How to Make a Study Schedule in College

Midterms, finals, or even just a hectic week are right around the corner. You have to complete a homework, study for three tests, write two papers, and meet up with your group for the project due. Many students look at that schedule and aren’t even sure where to begin or how to start. That’s where a study schedule comes into play. It’s the perfect way to plan what you need to do each day to get things done. While it might be hectic, things are getting accomplished and you are working your way to get through a crazy week.

Start ahead of time

Cramming all of the information into your head the night before the test isn’t worth it. While yes, it can be possible on occasion, is it worth staying up late and all of the stress to get it done in one night? For me, it’s not. Typically, I like to start studying a week in advance so that I have two weekend days to really get stuff done, but if I feel that that material covered on the test will be difficult I often start one and a half to two weeks early. If you are someone who likes to study one chapter per day, take that into consideration as well and remember to add in a day or two to review all information and focus on parts you struggled with.

Know your test, assignment, quiz, and paper dates

I personally sit down at the beginning of the semester with my planner and write down each and every due date. Whether it’s an assignment, paper, quiz, project, or test, it’s in my planner. I always sit down at the end of a crazy test period and figure out when the next crazy test time will be because college goes in terms of midterms and finals season, not by months in my mind. I always make a note in my weekly notes section of big upcoming dates so that I can plan accordingly and know how many days in advance to start studying.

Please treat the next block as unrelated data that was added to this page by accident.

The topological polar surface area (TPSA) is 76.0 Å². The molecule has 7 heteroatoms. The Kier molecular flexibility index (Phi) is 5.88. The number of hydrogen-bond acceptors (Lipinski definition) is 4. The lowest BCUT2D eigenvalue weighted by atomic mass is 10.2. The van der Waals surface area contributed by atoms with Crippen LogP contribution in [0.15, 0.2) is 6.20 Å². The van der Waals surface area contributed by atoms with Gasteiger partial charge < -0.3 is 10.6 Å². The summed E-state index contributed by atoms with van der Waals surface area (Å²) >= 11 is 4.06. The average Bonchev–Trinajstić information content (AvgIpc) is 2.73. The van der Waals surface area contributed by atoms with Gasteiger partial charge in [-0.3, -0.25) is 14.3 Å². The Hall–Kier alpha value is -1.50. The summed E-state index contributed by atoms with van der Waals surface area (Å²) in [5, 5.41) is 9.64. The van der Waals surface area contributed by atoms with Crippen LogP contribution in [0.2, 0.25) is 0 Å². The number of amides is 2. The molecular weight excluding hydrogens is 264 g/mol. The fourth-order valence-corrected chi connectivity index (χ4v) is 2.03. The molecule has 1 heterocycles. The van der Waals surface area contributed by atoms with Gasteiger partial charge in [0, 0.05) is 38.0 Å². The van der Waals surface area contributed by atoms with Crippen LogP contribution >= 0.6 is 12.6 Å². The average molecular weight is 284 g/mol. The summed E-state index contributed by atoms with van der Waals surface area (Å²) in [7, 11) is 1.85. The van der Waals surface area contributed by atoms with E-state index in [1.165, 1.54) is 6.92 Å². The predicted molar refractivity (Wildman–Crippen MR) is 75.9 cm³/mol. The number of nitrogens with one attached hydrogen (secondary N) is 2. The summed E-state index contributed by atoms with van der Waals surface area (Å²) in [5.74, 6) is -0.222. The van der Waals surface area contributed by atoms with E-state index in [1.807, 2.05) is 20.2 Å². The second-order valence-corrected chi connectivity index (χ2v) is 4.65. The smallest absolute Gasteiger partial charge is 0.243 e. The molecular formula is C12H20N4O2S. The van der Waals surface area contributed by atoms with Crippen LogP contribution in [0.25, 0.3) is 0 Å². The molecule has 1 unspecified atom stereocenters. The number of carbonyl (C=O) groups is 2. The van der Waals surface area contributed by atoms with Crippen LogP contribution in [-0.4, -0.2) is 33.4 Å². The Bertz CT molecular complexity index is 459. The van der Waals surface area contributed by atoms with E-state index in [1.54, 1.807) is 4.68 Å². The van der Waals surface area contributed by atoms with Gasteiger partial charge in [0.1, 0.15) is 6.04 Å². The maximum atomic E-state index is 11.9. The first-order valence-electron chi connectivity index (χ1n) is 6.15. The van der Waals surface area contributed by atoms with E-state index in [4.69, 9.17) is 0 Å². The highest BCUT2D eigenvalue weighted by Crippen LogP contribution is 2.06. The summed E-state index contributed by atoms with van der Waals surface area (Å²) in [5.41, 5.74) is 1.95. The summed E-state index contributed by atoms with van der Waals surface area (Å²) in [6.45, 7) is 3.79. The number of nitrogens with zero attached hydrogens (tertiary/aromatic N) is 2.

Find out the material that will be covered on the quiz or test

Now that I’ve entered the upper level courses at university it’s not uncommon for my professors to post a study guide online or go over material that will be covered on the test in class. Also, by actually attending class regularly professors often hint at material that will be covered on the test. One of my stats professors used to hint at particular types of questions he would ask on the test and often they would be almost word for word what is in our notes. I also highly encourage stopping by office hours and asking your professor what will be covered on the test and what you should be reviewing.

Know how you will study

Know which method works best not only for you, but for the kind of material you are studying. Do practice problems, high light your notes, read it out loud, make a study guide, write out note cards, go to a study group, rewrite your notes, or even do practice tests. For example, if I’m studying for a math test I will read over the definition notes, look over the kinds of problems I will be doing, write out the steps for the kinds of problems I’m doing, write out any formulas I may need to know, do practice problems, and finally do practice tests.

Break it into pieces

The purpose of a study schedule is not to cram things at the last minute. The purpose is to break things into smaller pieces to make it manageable. If you have an upcoming IMC test that covers 5 chapters maybe you want to start 7 days early and go over chapter 1 notes and definitions day 1, chapter 2 notes and definitions day two and so on and then use days 6 and 7 to review any materials you might have been struggling with. That way, you can take the time to focus on material and only cover 1 chapter’s worth of material instead of cramming 5 chapters into your head in one night.

Get to work

Now that you know your dates, what you need to study, how you will student, and when it’s time to get to work. I always sit down with my study schedule and add it to my daily to-do list so it gets done. It’s the best way for me because then I know that I’m getting work done from the goals that I personally set.

Do you make study schedules? If so, are there any tips from this list that you use? Do you have any tips to add to this list? If you don’t make study schedules, do you plan to make one and use any of these tips? I’d love to hear your thoughts in the comments below!

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